Golf club, Basalt council wrestle for upper hand |

Golf club, Basalt council wrestle for upper hand

Members of the exclusive Roaring Fork Club will apparently have to wait to use an extravagant new clubhouse until the owners meet obligations to a few working stiffs.

The Basalt Town Council declined last night to approve a request by club partner Jim Light to allow use of the clubhouse before the club provides affordable housing.

“I think we feel like we’re being leveraged – and it doesn’t feel very good,” Basalt Mayor Rick Stevens told Light.

Original agreements between the town government and the golf club’s partners said 18 units of affordable housing had to be completed before a certificate of occupancy would be issued that allows use of the clubhouse.

But Light asked the council last night to waive that requirement. The justification, he said, was the club is working diligently on a better plan that will provide 22 affordable housing units.

The Roaring Fork Club has been waiting for time on the Town Council agenda for review of that reworked proposal. Light suggested it wasn’t fair to delay the clubhouse opening while the new plan was going through the lengthy review process.

But council members countered that an affordable housing plan was approved long ago. It is the club developers who chose not to pursue that approved plan.

Light and club project manager David Burden ignited an already tense discussion when they informed the council they weren’t willing to accept a proposal that at least four of the affordable housing units be provided at subsidized cost to employees of the midvalley.

“That’s a request that’s so far out of what we could consider,” said Light.

Burden claimed the club’s budget didn’t have funds built in to provide subsidized housing for employees unaffiliated with the golf course.

Councilwoman Anne Freedman also wanted deed restrictions placed on the rents of the 18 units to club employees. Burden assured the board the units would be rented to club employees at a favorable rate.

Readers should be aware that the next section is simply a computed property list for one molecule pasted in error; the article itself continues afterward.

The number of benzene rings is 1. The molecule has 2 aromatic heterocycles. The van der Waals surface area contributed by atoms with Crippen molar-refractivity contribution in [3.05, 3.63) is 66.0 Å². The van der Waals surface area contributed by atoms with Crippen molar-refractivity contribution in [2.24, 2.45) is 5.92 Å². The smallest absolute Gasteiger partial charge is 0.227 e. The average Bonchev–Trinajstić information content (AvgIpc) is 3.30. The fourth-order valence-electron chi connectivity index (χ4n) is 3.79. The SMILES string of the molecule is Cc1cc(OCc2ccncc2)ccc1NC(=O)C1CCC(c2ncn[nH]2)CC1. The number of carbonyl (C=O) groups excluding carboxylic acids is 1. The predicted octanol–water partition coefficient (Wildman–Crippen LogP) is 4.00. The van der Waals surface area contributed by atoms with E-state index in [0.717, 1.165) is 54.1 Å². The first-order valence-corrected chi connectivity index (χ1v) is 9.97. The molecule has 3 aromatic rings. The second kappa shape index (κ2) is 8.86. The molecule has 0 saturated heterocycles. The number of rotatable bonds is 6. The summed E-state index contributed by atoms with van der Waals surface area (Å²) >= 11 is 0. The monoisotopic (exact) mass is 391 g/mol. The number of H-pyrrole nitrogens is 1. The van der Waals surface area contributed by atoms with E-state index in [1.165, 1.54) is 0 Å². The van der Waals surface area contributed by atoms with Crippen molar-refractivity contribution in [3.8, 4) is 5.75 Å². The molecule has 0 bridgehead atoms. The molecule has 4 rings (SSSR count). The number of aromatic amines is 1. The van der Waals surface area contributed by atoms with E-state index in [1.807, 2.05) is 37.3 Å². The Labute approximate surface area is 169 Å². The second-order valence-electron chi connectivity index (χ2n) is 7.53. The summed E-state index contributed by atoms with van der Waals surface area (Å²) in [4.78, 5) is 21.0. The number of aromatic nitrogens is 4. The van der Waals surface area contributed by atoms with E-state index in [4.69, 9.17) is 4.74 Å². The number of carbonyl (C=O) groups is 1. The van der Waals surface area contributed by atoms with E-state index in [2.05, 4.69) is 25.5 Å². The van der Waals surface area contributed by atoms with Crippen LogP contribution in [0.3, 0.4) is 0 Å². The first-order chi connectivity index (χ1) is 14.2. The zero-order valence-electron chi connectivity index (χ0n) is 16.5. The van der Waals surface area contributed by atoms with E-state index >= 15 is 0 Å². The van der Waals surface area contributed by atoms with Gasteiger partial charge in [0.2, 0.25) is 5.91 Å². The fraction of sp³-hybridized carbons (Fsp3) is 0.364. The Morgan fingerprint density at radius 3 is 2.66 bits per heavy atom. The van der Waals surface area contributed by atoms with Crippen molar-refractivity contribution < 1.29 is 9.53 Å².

“Rents will be set at the cost of the sticks and the bricks,” Burden said.

Both Burden and Light requested that the clubhouse be approved for use this fall. Light noted that the clubhouse was already being donated for use by the Taste of Basalt fund-raiser and other public functions.

Councilwoman Jacque Whitsitt accused Light of attempting to paint the board into a corner with “strategic coercion.” She said it wouldn’t work.

“I’m not motivated at all whether your clubhouse is open or not,” said Whitsitt. “I’m motivated by housing for this community.”

Light objected that the town would gain nothing by delaying the opening of the clubhouse. Council members clearly weren’t in the mood to be lobbied further.

“We want to send a very strong message about affordable housing to everyone else who comes before this board,” said Freedman.

Councilman Steve Solomon suggested Light might be best off waiting for a different day to pitch the club’s new employee housing plan and the proposal to open the clubhouse early.

“I think we probably need another meeting on this unless you guys want to risk a vote,” Solomon said.

Light and Burden had no reply.

Another meeting was set for Sept. 14.

Club members, including some who plunked down in excess of $1 million for the 2,500 square-foot luxury “cabins” built with the project, have become accustomed to delays with the clubhouse.

The club’s construction schedule as of Dec. 4, 1996, called for the clubhouse and affordable housing to be completed by Aug. 1, 1998.

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